Testimony on Thrive 2050

June 29, 2021: Testimony to the County Council on the Planning Board Draft of Thrive Montgomery 2050

Position: FAVORABLE

VIDEO


Hi, my name is Kristin Mink, and I’m a lifelong resident of Silver Spring and a current candidate for the Montgomery County Council. Thank you for hearing my testimony today.


I support the Planning Board draft of Thrive 2050, and I urge you to uphold its vision for a sustainable, inclusive county.


When I was looking for a place to start a family as a young teacher, I couldn’t imagine living anywhere besides the neighborhood I grew up in, by Blair High School -- and I didn’t have to, because we were able to buy my childhood home from my parents.


They bought this house in the ’70s, a time when the first version of the deed they saw included a racially restrictive covenant that would’ve prohibited my mom, a Chinese immigrant, from purchasing the home.


Thankfully, explicit racial discrimination like that wasn’t and isn’t upheld. Montgomery County is a place that takes great pride in diversity. However, we must come to grips with the fact that the effects of historic racial discrimination in housing and development do live on here today.


We will not be able to overcome our housing crisis without rezoning our neighborhoods to welcome multi-family housing.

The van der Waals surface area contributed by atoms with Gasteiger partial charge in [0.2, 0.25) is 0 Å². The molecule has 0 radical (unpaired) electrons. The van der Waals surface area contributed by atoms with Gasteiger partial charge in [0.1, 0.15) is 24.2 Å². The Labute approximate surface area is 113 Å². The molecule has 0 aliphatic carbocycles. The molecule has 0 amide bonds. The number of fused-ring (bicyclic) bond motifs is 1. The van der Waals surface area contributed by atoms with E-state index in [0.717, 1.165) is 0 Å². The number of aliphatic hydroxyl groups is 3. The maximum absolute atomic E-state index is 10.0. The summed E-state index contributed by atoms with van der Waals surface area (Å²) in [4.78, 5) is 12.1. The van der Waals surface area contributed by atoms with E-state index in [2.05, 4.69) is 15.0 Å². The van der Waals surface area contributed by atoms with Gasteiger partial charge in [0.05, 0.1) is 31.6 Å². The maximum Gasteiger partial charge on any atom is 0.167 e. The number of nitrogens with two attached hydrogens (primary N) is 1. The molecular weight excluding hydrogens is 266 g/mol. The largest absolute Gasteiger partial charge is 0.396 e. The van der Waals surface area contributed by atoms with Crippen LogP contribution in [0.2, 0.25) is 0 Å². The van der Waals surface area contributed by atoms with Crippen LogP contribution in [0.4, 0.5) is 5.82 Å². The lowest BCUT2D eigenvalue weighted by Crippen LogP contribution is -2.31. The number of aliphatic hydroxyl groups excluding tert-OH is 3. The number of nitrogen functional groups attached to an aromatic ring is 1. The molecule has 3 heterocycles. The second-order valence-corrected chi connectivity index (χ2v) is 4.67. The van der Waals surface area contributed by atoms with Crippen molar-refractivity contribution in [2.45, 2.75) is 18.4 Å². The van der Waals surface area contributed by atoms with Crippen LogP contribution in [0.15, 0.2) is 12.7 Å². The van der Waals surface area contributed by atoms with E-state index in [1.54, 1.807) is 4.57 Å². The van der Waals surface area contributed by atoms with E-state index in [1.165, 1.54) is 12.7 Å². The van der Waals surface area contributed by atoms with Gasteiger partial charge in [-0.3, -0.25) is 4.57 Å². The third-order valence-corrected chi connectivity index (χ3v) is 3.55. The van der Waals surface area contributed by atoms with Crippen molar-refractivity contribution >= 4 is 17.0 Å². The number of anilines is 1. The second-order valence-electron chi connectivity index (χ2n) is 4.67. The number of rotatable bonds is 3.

While I had the good fortune to be able to move back into my neighborhood, many childhood friends tried to do the same, only to end up moving further out with a long commute, or to another county or even another state.


Single family home prices are skyrocketing. A house on my block recently sold in just two weeks for $640,000, and it's now being overhauled and flipped, and bumped out of the price range of even more young families, and especially families of color. If that house was turned into a duplex, I can name two families who’d move back to the area for it.


If we want to attract and retain young professionals heading into their prime earning years, and local entrepreneurs willing to take the risk of starting new businesses; if we want to ensure all our community members staffing those businesses have stable housing, and that housing affordable for those at the lowest income levels remains available to those who need it; then we need more income-restricted housing and more market-rate housing attainable across nearly every income level.


We also need to prioritize connectedness. In the Montgomery County of our future, all our residents will be able to access work, school, local shops, restaurants, and green spaces quickly and easily, just by walking or taking public transportation. This is already a reality in a few places in our county, and it is a necessity everywhere if we’re taking climate justice and racial equity seriously.


We cannot allow ourselves to be held back by outdated and misplaced fears.


If Thrive 2050 is delayed or obstructed, our opportunities as a community will dwindle, our environment will be harmed, and our neighbors will suffer. Adopting Thrive, along with suggested amendments like greater renter protections and bridging the east-west divide, is a necessary first step toward the joyful work of building an affordable, connected, and resilient community where all of us can thrive.


I urge the Council to adopt Thrive 2050 so that together, we can move Montgomery County boldly and proudly into the future. Thank you.




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